WHEN a film, after a few minutes or so, opens with a karaoke, and then, minutes more, another song, it usually spells annoying disaster. But that is not the case with this film from Taiwan, called Little Big Women.
The singer is Lin Xiu Ying (Sho Ying in the subtitle), a woman now in her 70s, who begins as a roadside vendor of shrimp rolls and goes on to become a famous owner of a restaurant in Tainan. She gives birth to three daughters (although…no spoiler here) and takes care of them long after her husband abandons her.
The film begins with Sho Ying at the wet market, handling fish with her bare hands, greeting vendors as friends she has known for years. That day, she is turning over the management of the famed restaurant to her youngest daughter, but it seems she is not yet ready to relegate her duties. There are two other daughters, traditionally more successful in that one has become a world-renowned dancer and the other a plastic surgeon in Taipei.
That day, Sho Ying is going to fetch her granddaughter at the train terminal. Scenes after, we will all be meeting the daughters and this granddaughter in a sudden reunion. On the day of their mother’s birthday, their father, who has not been seen in decades by Sho Ying, dies.
Little Big Women marches almost with such haste until the death of the father, remiss with his obligations, as if the filmmakers want to settle down immediately to the business of remembrances, guilt and recriminations. We are not complaining of course—the narrative of this Taiwanese family reminds us greatly how the Chinese notion of filial duty is remarkably familiar to us, Filipinos, as well. There is the fact of the family name—tarnish it and you volunteer to sink into oblivion if only to assuage your ancestors of the shame you have inflicted on the clan and its reputation.
As the wake begins, the film slows down, but we are only willing eavesdroppers as we savor the nuances of apologies and the elusive, cryptic signs of forgiveness that are just too difficult to discern, if they manifest at all. What we get are other tales: the loves of Aching, the loyalties of Ayu, and the quiet rebellion of Jiajia.
All beautiful and elegant, all elegant and vulnerable. These are the daughters who contend with the plots weaving their mother into her past and the present, disentangling, troubling and threatening, always half-told, always in the shadows. Gradually, and silently, like the days of the wake, we learn about how their father had shamed the Lin family, Sho Ying’s own. We begin to understand how some uncles from the mother’s side do not come to the birthday party nor to the wake. We grudgingly look at the uncle who brags how he has forgotten (sometimes) the past but points to the empty chairs for the uncles who have become grumpier as they grow older.
Sins against the clan never age, really; they just turn sour and more terrible each season.
What saves the family of this grand woman from crumbling is her own steadfastness, and the daughters all too willing to stay by their mother’s side. And their mother does not always have sweet words for them. At one of their quiet confrontations (no screaming matches here, a lesson for our local filmmakers and scriptwriters), the mother blurts out how it has been useless for her to have ever given birth to them.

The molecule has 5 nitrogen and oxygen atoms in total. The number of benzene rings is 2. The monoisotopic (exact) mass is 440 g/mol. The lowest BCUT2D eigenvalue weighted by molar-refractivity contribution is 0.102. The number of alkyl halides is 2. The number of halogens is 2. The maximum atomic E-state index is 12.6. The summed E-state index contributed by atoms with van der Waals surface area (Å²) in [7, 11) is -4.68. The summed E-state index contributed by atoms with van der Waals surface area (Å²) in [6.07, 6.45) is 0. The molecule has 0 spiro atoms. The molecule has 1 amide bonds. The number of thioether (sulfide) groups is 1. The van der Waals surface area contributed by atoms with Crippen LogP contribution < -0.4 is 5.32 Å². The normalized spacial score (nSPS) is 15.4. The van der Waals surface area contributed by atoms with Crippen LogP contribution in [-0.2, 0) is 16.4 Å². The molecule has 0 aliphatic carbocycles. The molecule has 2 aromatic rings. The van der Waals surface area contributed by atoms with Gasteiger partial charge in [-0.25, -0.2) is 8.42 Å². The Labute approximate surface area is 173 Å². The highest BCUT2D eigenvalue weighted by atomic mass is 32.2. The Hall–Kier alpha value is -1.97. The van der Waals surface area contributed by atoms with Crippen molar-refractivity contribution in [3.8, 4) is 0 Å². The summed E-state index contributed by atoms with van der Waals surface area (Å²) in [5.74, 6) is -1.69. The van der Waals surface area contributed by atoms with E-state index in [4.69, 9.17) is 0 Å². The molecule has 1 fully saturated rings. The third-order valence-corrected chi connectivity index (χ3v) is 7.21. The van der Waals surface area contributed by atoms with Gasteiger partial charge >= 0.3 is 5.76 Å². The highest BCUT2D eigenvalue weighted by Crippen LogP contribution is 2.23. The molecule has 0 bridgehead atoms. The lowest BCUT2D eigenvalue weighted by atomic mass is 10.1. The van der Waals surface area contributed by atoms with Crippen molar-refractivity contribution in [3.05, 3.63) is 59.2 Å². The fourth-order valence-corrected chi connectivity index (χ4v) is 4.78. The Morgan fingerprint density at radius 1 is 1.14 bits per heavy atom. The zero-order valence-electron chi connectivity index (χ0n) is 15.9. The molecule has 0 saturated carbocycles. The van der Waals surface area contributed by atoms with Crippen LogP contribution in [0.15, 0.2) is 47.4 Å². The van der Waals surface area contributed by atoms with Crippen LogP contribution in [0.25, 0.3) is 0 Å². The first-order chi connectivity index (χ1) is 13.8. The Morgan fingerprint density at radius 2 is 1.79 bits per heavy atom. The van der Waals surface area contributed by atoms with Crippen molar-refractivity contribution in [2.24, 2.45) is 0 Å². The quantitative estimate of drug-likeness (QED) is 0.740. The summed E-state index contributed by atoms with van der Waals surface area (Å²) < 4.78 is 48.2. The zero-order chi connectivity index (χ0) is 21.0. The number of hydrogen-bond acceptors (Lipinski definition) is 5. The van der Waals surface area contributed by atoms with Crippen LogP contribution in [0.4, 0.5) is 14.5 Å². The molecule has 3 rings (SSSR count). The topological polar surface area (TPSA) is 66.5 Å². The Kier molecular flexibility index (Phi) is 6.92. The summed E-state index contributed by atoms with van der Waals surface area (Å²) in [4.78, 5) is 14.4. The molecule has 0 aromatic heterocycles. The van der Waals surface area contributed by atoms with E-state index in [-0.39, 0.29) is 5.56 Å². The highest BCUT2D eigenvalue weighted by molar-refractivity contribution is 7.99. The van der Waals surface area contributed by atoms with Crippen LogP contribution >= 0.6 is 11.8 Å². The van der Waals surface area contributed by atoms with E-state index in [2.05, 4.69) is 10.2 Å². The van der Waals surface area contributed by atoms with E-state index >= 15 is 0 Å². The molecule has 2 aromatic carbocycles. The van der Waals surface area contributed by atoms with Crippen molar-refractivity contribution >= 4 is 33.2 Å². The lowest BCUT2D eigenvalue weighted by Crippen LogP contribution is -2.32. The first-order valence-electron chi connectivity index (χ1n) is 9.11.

Now, what is a death of a husband long gone from the family, whose last wish is to return to the city of her beloved family, and the wake that follows it, without secrets and disclosures?
Joseph Hsu indeed reengineers melodrama in
Little Big Women by creating out of what could have been dark froths a sublime fusion of tragedy, redemption, bittersweetness, imperfect humanity and comedy.
It is the technique of the filmmakers to use the granddaughter as a foil for the set behaviors of the daughters. For the young girl, she is the person with a bright and curious mind accompanying her grandmother as they venture into the district of nightclubs and assignations. There, her grandfather is a gallant customer, a Mr. Chen. Ellipses after ellipses, the past of the family is a procession that now intrudes into their lives: a blue coat left at the hospital, right beside the corpse; a young, smart woman from Singapore who visits Sho Ying and brings tears to her eyes where the death of her husband does not; and, finally, the encounter with Ms. Tsai, the woman who took care of Sho Ying’s husband in his old age.
“Will you confront her [Ms. Tsai]?,” the granddaughter asks her grandmother. Sho Ying does “confront” the other woman as they move from one god to another, in a far-off temple, until they reach the God of Love.
No hugs are necessary between Miss Tsai and Sho Ying. And no slapping either. The embraces between mother and daughters are sparse but when they come, they do not release the characters from the past; instead they assure everyone of the power of fate.
There is a social conflict that happens in the film that we all can relate to, and this is the decency of having a birthday party when a wake is going on.
The film resolves that with the song at the birthday party that speaks of a love that is not meant for us,
and at the end, when, like in the opening, Madam Sho Ying grabs the karaoke mic from the back of the taxi chair and sings once more the song “Taste of Loneliness.”
Jong Keng’s cinematography is sheer nostalgia as it captures a city in Taiwan, wearing proudly its ruins and heart for all to sense and weep with.
It is a joy to discover Hsieh Ying-xuan, as the eldest daughter, and Vivian Hsu, the second daughter, and Ding Ning as Ms. Tsai.
As Sho-Ying, Chen Shu-fang is magisterial, a dowager commanding an empire of bittersweet memories. With a voice that hides a rasp, she is love incarnate, a mother whose life makes sense only because she always comes to terms with the past.
Little Big Women is currently streaming on Netflix.